Special Services: Speech & Language Therapy*

Students may be considered to have a communication disorder if there is a documented speech or language impairment such as stuttering, voice disorder, language impairment, or impaired articulation which adversely affects a student's educational performance and requires specially designed instruction. Speech and language services are provided through the special education department.

SLP Services for a Student Who Stutters

None of us speaks fluently 100% of the time. For a young child, what may appear to be stuttering may actually be normal dysfluency. Some signs to look for to determine a stuttering concern include:

Speech Referral Implications
Eligibility requirements for speech therapy depend on severity of the stuttering. If a child stutters on more than 10% of his speech, stutters with considerable effort and tension, or avoids stuttering by changing words and using extra sounds to get started, it may be appropriate to seek professional advice.

SLP Services for a Student with a Voice Disorder

The most common voice problem is vocal abuse which may cause vocal nodules on the vocal folds leading to a hoarse or harsh sounding voice. A referral to the speech-language pathologist may be appropriate if the student exhibits chronic hoarseness, inappropriate volume (too loud/soft), and/or inappropriate pitch for age and gender and the voice quality interferes with communication. Remember, the voice problem must have an educational impact.

Speech Referral Implications
Before a voice evaluation can be made, a doctor must examine the child's throat to determine if speech therapy is recommended.

SLP Services for a Student with Language Delays

Remember: A speech-language pathologist not only provides therapy for articulation, stuttering and voice problems; an SLP also specializes in language delays/disorders. Just because a student's speech doesn't "sound funny," a referral to the SLP should be made if you have a concern about her/his:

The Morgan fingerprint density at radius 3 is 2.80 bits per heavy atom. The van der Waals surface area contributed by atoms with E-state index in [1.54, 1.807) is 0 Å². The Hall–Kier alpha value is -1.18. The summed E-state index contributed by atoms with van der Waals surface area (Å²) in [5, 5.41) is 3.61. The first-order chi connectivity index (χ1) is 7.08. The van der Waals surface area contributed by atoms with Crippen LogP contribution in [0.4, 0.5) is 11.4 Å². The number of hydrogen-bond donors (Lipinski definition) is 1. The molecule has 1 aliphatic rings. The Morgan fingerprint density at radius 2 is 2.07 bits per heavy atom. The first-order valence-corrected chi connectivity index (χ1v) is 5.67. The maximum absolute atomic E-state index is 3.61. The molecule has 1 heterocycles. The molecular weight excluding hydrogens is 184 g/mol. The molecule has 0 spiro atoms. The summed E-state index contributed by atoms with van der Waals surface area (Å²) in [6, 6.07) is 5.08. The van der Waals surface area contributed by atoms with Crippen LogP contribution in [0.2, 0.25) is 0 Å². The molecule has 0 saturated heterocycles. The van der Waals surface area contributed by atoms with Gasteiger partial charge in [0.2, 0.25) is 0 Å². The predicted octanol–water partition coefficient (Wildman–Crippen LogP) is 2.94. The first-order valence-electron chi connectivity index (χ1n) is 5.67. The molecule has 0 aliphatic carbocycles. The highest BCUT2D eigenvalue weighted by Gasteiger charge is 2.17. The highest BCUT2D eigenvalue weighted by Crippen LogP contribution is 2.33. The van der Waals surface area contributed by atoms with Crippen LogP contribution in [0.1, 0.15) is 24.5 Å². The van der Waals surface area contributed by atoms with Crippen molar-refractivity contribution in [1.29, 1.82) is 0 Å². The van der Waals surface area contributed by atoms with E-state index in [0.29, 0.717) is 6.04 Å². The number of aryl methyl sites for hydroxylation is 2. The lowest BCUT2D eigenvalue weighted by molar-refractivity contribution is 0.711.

Speech Referral Implications
Children referred for language delays will be assessed using standardized language testing would be eligible for SLP services. This does not include English as a Second Language, unless the child demonstrates delays in his or her native language.

SLP Services for a Student with Articulation Development Problems

AGE
SOUNDS
At the Preschool (five years old) level and by the end Kindergarten (six years old) Students should be producing the following sounds: k,g,f,v,y,p,b,t,d,n,m,w,h,ing.
By the end of First Grade (seven years old) Students should be producing the above sounds and l, l in blends.
By the end of Second Grade (eight years old) Students should be producing the above sounds and r, r in blends.
After Eight Students should be producing all sounds including s, s in blends, sh, ch, j.

Speech Referral Implications
Eligibility requirements for articulation therapy depend on the age of the student, number of speech errors, developmental level of the student and the ability of the student to communicate effectively. The articulation errors must have an educational impact.

Middle School/High School Services

As a child progresses through middle and high school, speech/language services move to a consultative model. Functional communication skills are addressed in the classroom in conjunction with the teacher.

Educational Impacts determined by:



*Although we try to keep this online information up to date and accurate, the Special Services Department is the final arbiter on matters of policy.